The Lost Shtetl: Fiddler on the Roof Meets Harry Potter
The Lost Shtetl
By Max Gross (HarperVia)
Judging by The Lost Shtetl, his brilliant debut novel, author Max Gross is the metaphysical love child of Sholem Aleichem and J.K. Rowling.
Gross’s lost shtetl is Kreskol, a tiny Polish village straight out of Fiddler on the Roof. It is a magical place that has remained unchanged for a century, avoiding detection by the rest of Poland—and the rest of the world.
An undiscovered village in the 21st century? Preposterous. But part of what makes Gross’s book so—excuse the pun—engrossing is that the author, with warmth and wry humor, makes this questionable premise believable.
Once upon a time, Kreskol was a typical Polish village. When a priest dies in the middle of his anti-Semitic sermon, the local Christians come to believe Jews are wizards, capable of cursing and killing their enemies.
The Christians abandon the village, spreading rumors of Jewish magic to neighboring communities that soon fear trading with Kreskol’s now all-Jewish population. With no commercial traffic in or out, the surrounding forest takes over and obscures the one road leading to the outside world.
Untouched by the Holocaust, the Cold War and the internet, the Jews of Kreskol live their lives the way their grandparents did, as matchmakers and farmers, gossips and rabbis.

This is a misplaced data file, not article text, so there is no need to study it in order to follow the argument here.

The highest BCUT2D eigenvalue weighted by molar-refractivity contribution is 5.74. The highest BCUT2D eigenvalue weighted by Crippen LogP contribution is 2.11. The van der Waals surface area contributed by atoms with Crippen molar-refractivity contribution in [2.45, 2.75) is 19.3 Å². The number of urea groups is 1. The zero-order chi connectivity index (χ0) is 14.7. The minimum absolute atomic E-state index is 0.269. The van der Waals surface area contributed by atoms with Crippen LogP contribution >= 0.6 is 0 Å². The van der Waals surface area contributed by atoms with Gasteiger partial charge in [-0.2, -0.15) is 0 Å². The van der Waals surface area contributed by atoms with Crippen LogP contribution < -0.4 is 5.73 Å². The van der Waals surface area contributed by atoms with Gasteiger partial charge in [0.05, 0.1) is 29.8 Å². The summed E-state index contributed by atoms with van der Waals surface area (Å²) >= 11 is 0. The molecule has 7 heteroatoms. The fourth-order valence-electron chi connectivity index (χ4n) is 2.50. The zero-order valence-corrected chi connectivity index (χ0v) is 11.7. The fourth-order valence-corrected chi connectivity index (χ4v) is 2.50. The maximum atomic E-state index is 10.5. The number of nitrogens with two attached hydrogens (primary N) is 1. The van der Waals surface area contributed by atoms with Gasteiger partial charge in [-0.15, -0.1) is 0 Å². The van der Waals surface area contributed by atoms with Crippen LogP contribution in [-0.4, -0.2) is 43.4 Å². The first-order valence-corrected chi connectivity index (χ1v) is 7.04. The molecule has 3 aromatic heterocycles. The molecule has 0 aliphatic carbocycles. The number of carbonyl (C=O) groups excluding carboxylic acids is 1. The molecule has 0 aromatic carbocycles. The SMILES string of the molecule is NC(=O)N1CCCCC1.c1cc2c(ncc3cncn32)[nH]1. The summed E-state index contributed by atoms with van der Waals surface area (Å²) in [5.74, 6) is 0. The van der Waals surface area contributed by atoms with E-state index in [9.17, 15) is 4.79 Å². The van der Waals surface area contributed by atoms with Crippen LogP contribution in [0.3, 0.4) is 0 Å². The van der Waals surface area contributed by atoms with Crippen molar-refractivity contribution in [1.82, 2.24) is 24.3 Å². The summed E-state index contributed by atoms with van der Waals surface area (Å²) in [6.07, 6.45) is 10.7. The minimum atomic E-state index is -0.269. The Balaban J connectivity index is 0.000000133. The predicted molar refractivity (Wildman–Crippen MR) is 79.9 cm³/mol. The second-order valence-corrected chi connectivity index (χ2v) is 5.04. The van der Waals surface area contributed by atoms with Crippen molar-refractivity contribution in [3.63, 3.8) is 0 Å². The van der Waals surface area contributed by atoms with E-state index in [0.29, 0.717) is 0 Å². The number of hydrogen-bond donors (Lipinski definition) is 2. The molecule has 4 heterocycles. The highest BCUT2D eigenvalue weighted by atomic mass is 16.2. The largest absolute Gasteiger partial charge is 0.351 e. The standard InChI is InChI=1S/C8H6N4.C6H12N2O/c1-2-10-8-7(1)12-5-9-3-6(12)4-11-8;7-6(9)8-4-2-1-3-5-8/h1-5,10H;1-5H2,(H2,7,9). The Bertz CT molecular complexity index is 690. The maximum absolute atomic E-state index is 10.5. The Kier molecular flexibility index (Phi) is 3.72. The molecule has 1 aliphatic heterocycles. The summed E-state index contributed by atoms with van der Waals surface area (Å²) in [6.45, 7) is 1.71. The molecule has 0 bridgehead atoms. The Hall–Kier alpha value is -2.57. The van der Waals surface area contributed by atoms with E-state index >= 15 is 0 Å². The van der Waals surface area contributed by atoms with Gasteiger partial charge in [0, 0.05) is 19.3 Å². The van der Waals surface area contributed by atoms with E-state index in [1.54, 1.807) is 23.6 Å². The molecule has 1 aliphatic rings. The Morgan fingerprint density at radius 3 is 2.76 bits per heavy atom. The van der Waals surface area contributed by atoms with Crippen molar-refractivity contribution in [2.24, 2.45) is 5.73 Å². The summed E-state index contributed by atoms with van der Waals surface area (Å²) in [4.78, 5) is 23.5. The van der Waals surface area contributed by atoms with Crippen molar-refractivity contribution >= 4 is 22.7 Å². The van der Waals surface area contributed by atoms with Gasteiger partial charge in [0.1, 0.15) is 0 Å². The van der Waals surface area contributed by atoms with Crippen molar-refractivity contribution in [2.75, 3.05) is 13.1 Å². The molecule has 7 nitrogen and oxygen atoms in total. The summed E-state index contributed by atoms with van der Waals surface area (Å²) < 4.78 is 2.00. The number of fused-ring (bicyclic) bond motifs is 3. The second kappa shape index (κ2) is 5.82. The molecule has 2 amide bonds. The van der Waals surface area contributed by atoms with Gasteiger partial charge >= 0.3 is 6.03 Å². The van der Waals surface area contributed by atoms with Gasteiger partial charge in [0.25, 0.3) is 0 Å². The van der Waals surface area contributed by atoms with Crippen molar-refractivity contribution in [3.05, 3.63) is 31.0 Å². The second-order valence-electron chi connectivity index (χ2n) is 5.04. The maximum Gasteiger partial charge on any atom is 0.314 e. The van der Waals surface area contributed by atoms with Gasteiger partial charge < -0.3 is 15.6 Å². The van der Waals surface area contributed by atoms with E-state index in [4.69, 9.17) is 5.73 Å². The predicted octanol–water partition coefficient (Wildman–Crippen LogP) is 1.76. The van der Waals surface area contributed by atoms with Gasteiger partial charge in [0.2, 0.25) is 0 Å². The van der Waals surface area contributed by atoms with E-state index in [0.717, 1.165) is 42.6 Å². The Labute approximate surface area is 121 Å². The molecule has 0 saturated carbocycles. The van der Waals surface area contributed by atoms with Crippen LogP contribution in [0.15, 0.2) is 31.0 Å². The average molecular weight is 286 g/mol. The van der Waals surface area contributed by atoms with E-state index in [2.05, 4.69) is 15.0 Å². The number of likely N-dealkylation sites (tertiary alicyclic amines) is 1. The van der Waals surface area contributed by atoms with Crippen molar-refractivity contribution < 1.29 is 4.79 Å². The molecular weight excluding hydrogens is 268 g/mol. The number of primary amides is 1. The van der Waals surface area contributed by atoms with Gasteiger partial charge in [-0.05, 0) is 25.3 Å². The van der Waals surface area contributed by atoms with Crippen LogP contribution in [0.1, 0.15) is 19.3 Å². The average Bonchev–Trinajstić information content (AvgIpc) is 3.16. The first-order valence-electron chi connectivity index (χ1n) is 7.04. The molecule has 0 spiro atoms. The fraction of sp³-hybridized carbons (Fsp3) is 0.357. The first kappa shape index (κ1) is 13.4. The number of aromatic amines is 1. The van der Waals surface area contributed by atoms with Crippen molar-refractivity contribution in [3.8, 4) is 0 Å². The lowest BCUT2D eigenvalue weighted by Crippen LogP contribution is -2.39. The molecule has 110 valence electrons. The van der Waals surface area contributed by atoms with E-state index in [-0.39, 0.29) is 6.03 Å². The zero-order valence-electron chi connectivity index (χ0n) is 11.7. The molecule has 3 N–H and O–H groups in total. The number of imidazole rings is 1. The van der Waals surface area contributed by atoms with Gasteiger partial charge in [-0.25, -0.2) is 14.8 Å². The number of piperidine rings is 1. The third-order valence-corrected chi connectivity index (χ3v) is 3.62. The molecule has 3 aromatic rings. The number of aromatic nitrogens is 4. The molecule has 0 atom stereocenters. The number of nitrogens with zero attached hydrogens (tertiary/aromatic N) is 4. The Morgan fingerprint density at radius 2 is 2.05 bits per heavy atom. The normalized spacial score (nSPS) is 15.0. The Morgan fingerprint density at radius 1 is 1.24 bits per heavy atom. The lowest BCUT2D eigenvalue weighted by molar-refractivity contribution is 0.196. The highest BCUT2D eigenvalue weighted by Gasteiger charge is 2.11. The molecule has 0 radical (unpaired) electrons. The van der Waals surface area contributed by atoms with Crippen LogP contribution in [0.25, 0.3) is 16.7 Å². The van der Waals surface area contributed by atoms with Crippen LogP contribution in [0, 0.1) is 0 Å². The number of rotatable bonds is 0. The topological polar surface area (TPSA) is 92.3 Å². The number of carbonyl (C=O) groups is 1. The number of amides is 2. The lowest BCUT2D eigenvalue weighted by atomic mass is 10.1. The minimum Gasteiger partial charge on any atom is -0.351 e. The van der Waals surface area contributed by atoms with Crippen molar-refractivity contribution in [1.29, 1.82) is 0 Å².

But then a chain of events changes everything. Newlywed Pasha runs away from the village and her abusive husband, who disappears, too. Yankel, a baker’s apprentice, is sent after them by the rabbi to alert the authorities outside the town about possible foul play.
In a classic fish-out-of-water bit, Yankel is mystified by what he sees—carts that move by themselves, lights that turn from red to green and back without assistance. The Poles, in turn, are mystified by him, with his strange dress and archaic language, and they don’t believe him when he describes his home.
Institutionalized in a psychiatric ward, it takes months for Yankel to convince the authorities that he isn’t crazy or lying. But once he does, the government decides to return him and help the shtetl—if only for public relations. “This little village had the potential to become a big media story—a modern-day Brigadoon, if you will—and everyone should be prepared,” notes one official.
News of the discovery brings tourists, forcing Kreskol’s Jews into the modern world. And the village becomes divided between those who embrace change, and tourist money, and those who prefer their old-world ways. Are Kreskol and its inhabitants better off being “lost”? Or is change inevitable, even preferred?
Curt Schleier, a freelance writer, teaches business writing to corporate executives.
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